Ann Pilmer July 22, 2012
Richard Munao suggests open-plan areas should be as uncluttered as possible, but with something of interest from every aspect. Photo: Ken Irwin
Placing furniture in an apartment setting can help customers decide what works.
We're not all blessed with the ability to envisage how a new piece of furniture will look on our home territory. Will it be too big, too small or just plain wrong?
Corporate Culture's Richard Munao had the good idea to build an apartment above the company's Melbourne showroom, at the market end of Elizabeth Street, so customers can see how furniture looks in a home environment.
The company, selling cutting edge European and local furniture and homewares for commercial and, more recently, residential interiors through its sister brand, Cult, is a design guru's dream.
There's everything from couches to beds and lighting worth thousands of dollars to simple designer cups, saucers, cutlery and accessories for a handful of dollars. But they're meaningless if you don't know how to position them in your pad.
So when the four-storey building was renovated - it was once a flag-making factory - the apartment, which includes an open plan living/kitchen/bedroom area and a bathroom, was included on the top floor.
''We wanted to let customers see how our pieces could be used,'' says Mr Munao, who is based in Sydney but regularly jets to Melbourne.
''I stay there and we also use it for visiting designers and international guests. It's not soulless like a hotel room,'' he says. (Denmark's Prince Frederik and Princess Mary visited last year to commend Mr Munao on his promotion of Danish exports.)
The plans were sent to Milan-based designer Giulio Cappellini who helped fit it out.
The space, which is about 12 by seven metres, has certainly been maximised. It includes two sitting areas, one formal and one more relaxed, a dining table, study corner and bedroom, along with the kitchen and bathroom.
The kitchen, Mr Munao's brainchild, is a lesson in saving space. Running along one wall like a simple piece of streamlined cabinetry, it includes a dishwasher, underbench refrigerator, sink, drawers, shelves and a washer/dryer.
It's finished in snappy, dark, walnut veneer, which blends with the building's raw brick walls. An induction cook top sits in the black granite bench. Fisher & Paykel specially made the refrigerator which is disguised in a drawer.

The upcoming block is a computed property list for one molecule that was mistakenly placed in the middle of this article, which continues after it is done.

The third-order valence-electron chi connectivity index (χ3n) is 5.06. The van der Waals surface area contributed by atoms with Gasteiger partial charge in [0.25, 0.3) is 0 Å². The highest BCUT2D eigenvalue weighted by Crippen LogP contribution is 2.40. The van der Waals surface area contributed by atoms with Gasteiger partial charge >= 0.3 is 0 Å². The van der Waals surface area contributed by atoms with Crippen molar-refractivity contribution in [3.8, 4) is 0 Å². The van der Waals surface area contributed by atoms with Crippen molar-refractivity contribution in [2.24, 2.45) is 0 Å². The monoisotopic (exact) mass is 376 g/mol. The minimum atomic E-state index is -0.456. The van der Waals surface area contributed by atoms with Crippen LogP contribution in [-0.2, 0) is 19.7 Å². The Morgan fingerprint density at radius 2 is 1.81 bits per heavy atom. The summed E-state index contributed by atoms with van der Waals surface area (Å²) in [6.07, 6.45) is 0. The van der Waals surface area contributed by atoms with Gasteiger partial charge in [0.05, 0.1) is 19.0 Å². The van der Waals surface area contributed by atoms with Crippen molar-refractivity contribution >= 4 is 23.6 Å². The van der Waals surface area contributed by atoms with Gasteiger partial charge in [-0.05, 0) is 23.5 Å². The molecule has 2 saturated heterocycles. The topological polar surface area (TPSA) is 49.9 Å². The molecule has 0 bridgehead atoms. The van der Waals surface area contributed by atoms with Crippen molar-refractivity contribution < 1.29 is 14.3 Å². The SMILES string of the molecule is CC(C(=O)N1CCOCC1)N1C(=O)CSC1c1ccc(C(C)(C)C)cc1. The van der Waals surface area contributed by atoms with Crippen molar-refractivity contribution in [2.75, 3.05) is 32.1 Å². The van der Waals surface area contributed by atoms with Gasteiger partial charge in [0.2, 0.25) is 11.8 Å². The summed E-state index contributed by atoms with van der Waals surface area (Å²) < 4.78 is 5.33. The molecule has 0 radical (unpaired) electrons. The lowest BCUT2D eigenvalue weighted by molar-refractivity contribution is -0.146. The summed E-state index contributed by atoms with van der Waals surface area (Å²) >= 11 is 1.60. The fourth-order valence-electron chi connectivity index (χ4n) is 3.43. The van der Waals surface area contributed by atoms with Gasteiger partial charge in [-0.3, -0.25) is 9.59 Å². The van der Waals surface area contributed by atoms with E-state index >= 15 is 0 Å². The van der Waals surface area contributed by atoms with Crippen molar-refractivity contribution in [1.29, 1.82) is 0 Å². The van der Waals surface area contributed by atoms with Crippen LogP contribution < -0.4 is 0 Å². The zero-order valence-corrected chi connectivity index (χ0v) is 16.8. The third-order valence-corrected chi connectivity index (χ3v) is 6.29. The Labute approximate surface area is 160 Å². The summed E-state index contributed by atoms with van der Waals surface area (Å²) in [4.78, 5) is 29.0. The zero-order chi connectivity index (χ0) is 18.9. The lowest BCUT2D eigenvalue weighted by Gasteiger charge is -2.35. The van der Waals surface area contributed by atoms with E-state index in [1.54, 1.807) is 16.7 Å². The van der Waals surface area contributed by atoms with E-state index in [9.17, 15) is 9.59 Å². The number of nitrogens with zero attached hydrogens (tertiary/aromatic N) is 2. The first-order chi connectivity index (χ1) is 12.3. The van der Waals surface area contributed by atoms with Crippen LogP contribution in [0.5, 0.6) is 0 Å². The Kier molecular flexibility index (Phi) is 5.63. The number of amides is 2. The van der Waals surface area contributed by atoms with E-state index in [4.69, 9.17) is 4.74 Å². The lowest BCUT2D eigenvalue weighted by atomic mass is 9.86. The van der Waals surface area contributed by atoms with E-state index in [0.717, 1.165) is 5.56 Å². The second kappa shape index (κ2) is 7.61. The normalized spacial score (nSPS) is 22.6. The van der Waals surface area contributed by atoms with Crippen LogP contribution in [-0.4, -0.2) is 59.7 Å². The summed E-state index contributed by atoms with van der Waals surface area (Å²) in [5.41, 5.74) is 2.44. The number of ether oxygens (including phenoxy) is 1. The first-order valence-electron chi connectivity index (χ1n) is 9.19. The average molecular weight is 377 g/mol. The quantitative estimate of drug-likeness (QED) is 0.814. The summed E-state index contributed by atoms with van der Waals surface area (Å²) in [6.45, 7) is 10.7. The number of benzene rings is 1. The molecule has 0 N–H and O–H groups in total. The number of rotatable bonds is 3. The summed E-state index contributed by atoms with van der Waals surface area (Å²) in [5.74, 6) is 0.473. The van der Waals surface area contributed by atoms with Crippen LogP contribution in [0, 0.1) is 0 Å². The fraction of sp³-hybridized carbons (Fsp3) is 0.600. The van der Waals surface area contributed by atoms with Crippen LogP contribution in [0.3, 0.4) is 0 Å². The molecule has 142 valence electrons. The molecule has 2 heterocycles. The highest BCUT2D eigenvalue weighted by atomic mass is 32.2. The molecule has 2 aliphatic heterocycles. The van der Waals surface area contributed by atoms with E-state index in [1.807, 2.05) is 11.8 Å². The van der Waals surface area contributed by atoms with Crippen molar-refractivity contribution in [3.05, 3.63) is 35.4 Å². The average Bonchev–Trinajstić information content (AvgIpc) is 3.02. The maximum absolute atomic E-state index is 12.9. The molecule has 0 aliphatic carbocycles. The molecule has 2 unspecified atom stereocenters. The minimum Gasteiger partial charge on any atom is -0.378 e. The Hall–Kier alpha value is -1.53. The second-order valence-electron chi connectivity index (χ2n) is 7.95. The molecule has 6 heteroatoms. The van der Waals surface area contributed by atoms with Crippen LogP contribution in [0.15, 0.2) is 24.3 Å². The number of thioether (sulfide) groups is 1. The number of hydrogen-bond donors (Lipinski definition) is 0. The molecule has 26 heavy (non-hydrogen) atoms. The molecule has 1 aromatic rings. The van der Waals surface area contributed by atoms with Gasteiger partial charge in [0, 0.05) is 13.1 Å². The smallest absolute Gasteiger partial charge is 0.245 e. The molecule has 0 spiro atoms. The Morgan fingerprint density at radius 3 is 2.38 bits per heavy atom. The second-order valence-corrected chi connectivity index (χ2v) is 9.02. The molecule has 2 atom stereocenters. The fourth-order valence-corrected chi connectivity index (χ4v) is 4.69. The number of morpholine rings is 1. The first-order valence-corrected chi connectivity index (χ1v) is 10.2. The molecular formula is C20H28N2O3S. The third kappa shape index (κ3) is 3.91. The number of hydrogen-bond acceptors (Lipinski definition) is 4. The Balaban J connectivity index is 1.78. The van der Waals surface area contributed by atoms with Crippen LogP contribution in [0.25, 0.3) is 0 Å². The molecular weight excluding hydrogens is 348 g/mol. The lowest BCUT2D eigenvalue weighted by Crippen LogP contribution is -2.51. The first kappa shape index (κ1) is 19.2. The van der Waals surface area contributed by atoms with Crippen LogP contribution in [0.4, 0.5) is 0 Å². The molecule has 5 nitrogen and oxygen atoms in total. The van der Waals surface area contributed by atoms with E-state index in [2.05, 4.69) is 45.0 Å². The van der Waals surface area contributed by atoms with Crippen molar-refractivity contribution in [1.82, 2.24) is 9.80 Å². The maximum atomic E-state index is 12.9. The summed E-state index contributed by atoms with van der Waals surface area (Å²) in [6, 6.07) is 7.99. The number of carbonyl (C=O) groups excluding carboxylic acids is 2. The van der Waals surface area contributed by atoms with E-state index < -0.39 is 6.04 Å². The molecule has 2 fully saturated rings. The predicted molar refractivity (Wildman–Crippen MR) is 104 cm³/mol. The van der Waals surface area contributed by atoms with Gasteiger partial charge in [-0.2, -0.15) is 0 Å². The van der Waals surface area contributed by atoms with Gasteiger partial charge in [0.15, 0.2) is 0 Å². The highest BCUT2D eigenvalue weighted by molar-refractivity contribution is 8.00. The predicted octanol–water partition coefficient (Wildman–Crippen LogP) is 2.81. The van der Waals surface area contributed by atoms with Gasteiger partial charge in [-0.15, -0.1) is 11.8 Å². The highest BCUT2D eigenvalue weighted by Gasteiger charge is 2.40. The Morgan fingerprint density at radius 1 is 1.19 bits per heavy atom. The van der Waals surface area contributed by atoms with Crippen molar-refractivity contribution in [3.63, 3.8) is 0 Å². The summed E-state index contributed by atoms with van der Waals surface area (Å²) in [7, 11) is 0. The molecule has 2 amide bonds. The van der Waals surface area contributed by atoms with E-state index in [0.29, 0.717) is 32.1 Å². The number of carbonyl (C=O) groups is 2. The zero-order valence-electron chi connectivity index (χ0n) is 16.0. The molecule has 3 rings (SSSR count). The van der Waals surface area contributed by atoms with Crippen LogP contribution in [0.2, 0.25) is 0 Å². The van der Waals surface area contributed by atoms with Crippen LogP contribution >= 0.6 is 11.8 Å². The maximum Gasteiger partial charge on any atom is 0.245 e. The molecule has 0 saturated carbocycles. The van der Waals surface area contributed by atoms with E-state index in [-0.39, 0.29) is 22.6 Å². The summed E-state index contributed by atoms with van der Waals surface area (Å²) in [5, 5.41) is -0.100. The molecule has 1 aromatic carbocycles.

The eye-catching bathroom is simple, but gets its wow factor from lime green mosaic tiles. The sitting area is dominated by a Caravaggio light, a spun aluminium pendant that comes in black or white and can be hung singly or in groups.
''Pendants are often covered at the top,'' Mr Munao says. ''This is open so the light comes up and makes the cord a feature.'' The black pendant has a red cord and the white, a matching cord.
There's no sign of a television set. ''I'm not a big television watcher,'' Mr Munao says. ''And we want to encourage guests to enjoy the furniture and get out and explore the local area.''
Because the space is open plan, many pieces do double duty. The bed sits behind a polypropylene Cappellini wall divider, which can also be used for books.
Mr Munao, a former cabinetmaker, started the business 15 years ago in Sydney, opening three years later in Melbourne.
Keeping it simple is the key
If you like an open-plan effect or space is limited, keep it uncluttered, advises Mr Munao, but make sure you get a different visual wherever you look.
Ideally, furniture should be low and transparent.
Maximise the use of natural light. If there is nothing beautiful to look at outside, make the focus internal. Lighting is a good way to do this, but keep it soft and don't over light a space.
''We used to build lights in, but I don't believe that's the way to go,'' says Mr Munao, who recommends lamps and indirect lighting for a softer mood.
He has no truck with cheap reproductions and those who sell them.
''I think they are leeches,'' he says. ''There is no comparison with quality. Customers who appreciate an original can feel the difference in quality.
''An original is an investment that will last. Some copies fall apart in three months and end up in landfill. It's not doing anything for the design industry. It's a bit shallow if you want the look but you are not prepared to pay for it.
''If the designers don't keep doing them, it all stops.''
Business development manager Jeff Tsang says art gives a space life and colour.
They collaborate with local artist Andrew O'Brien, whose works hang around the showroom.
''It helps clients who want a complete package and saves them going through the galleries,'' Mr Tsang says.
He also advises buying key pieces in neutral tones and adding colour with accessories.